The new findings were published in the International Journal of Obesity in December. They build on earlier work, including a 2013 Harvard study of normal-weight individuals that found circadian rhythms play a role in regulating appetite, and that hunger peaks in the evening and appetite is, paradoxically, at its lowest in the morning, even though people have not eaten all night.

That research helped explain why so many people skip breakfast, even as evidence mounts that consuming most of one’s calories at the beginning of the day is optimal for weight control and a healthy metabolism.

Evening hunger “may have been an evolutionary adaptation that helped us get through the night”, said Dr. Satchidananda Panda, a professor at the Salk Institute for Biological Studies in San Diego. “For millions of years, our nighttime period was a time when we didn’t have access to food, and you also could not just get yourself food as soon as you woke up in the morning”. In the modern era, with easy access to food at any time of day or night, that evolutionary adaptation may be backfiring, leading to loss of control and nighttime binges.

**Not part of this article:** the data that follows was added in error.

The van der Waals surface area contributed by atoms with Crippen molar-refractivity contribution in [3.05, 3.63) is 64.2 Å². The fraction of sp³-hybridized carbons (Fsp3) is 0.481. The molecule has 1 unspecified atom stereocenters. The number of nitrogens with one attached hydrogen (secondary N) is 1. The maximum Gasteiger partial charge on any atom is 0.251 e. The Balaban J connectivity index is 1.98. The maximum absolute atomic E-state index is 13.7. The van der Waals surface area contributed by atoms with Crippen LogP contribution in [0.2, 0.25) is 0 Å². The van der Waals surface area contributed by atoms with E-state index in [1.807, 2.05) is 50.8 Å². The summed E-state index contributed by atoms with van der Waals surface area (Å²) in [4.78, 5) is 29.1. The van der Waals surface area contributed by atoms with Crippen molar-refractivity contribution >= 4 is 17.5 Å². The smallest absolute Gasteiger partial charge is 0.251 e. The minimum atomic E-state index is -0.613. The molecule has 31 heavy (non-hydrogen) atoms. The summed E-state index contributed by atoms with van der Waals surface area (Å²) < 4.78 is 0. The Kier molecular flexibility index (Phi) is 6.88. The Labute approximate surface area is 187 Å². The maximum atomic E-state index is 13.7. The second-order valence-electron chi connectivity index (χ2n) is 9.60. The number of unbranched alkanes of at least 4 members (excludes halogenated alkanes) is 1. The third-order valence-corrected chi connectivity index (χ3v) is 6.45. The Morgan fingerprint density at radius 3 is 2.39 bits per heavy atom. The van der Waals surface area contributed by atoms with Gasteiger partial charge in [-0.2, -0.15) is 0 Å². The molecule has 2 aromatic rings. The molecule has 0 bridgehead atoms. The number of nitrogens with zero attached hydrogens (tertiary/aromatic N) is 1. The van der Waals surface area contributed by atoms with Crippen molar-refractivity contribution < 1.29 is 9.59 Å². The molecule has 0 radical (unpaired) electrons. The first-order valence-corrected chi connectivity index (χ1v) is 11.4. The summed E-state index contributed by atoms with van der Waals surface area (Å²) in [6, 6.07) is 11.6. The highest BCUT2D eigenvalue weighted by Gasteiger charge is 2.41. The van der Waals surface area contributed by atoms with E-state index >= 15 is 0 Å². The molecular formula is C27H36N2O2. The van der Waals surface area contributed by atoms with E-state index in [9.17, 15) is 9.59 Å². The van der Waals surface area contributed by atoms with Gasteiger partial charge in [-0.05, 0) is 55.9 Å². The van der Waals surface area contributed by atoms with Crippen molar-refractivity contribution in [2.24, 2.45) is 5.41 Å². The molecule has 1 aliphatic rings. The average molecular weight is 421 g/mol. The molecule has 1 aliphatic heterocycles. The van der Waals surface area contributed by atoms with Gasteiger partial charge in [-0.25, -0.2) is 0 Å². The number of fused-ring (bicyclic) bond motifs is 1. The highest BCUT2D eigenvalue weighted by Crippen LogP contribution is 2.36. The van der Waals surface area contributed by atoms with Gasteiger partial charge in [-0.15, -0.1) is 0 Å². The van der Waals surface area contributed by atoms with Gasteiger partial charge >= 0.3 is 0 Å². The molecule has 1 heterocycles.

For the new study, participants were asked to fast for eight hours before consuming a 600-calorie liquid meal.

Then, two hours later, they were subjected to a stress-inducing situation in which they had to submerge their nondominant hand in freezing water for two minutes while they thought they were being filmed (they weren’t). Thirty minutes later, they were offered a buffet of pizza, snacks and sweets.

To gauge the impact that time of day might have on appetite and appetite-regulating hormones, the researchers put the participants through the regimen twice, once starting at 9 a.m. and once starting at 4 p.m. They took blood to measure hormone levels and also asked participants to rate their subjective feelings of hunger and fullness using a numeric scale.

All of the participants reported being hungrier if they started the regimen in the evening compared with the morning. Likewise, they had higher levels of a hormone called ghrelin that makes people hungry and lower levels of a satiety hormone, peptide YY, if they had consumed the liquid meal in the afternoon instead of the morning.